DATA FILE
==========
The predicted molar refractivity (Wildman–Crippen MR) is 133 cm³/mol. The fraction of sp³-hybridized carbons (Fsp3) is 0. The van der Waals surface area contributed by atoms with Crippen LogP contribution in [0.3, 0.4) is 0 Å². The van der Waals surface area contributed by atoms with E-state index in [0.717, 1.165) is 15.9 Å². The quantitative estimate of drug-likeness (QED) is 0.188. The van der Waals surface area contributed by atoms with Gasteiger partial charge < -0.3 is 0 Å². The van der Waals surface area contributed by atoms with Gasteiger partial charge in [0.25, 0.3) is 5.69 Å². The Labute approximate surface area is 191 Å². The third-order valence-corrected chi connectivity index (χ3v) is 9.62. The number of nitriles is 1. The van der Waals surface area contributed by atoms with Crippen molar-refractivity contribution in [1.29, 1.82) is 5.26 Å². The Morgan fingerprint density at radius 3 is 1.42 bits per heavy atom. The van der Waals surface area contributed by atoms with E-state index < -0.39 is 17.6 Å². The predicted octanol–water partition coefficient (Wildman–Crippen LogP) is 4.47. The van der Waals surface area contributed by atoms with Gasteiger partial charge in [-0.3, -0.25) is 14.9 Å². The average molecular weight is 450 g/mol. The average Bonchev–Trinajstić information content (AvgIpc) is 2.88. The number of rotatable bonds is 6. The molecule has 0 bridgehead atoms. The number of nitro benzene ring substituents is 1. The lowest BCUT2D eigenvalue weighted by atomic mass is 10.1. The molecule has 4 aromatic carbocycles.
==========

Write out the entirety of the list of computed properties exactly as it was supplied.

The predicted molar refractivity (Wildman–Crippen MR) is 133 cm³/mol. The fraction of sp³-hybridized carbons (Fsp3) is 0. The van der Waals surface area contributed by atoms with Crippen LogP contribution in [0.3, 0.4) is 0 Å². The van der Waals surface area contributed by atoms with E-state index in [0.717, 1.165) is 15.9 Å². The quantitative estimate of drug-likeness (QED) is 0.188. The van der Waals surface area contributed by atoms with Gasteiger partial charge < -0.3 is 0 Å². The van der Waals surface area contributed by atoms with Gasteiger partial charge in [0.25, 0.3) is 5.69 Å². The Labute approximate surface area is 191 Å². The third-order valence-corrected chi connectivity index (χ3v) is 9.62. The number of nitriles is 1. The van der Waals surface area contributed by atoms with Crippen molar-refractivity contribution in [1.29, 1.82) is 5.26 Å². The Morgan fingerprint density at radius 3 is 1.42 bits per heavy atom. The van der Waals surface area contributed by atoms with E-state index < -0.39 is 17.6 Å². The predicted octanol–water partition coefficient (Wildman–Crippen LogP) is 4.47. The van der Waals surface area contributed by atoms with Gasteiger partial charge in [-0.3, -0.25) is 14.9 Å². The average molecular weight is 450 g/mol. The average Bonchev–Trinajstić information content (AvgIpc) is 2.88. The number of rotatable bonds is 6. The molecule has 0 bridgehead atoms. The number of nitro benzene ring substituents is 1. The lowest BCUT2D eigenvalue weighted by atomic mass is 10.1. The molecule has 4 aromatic carbocycles.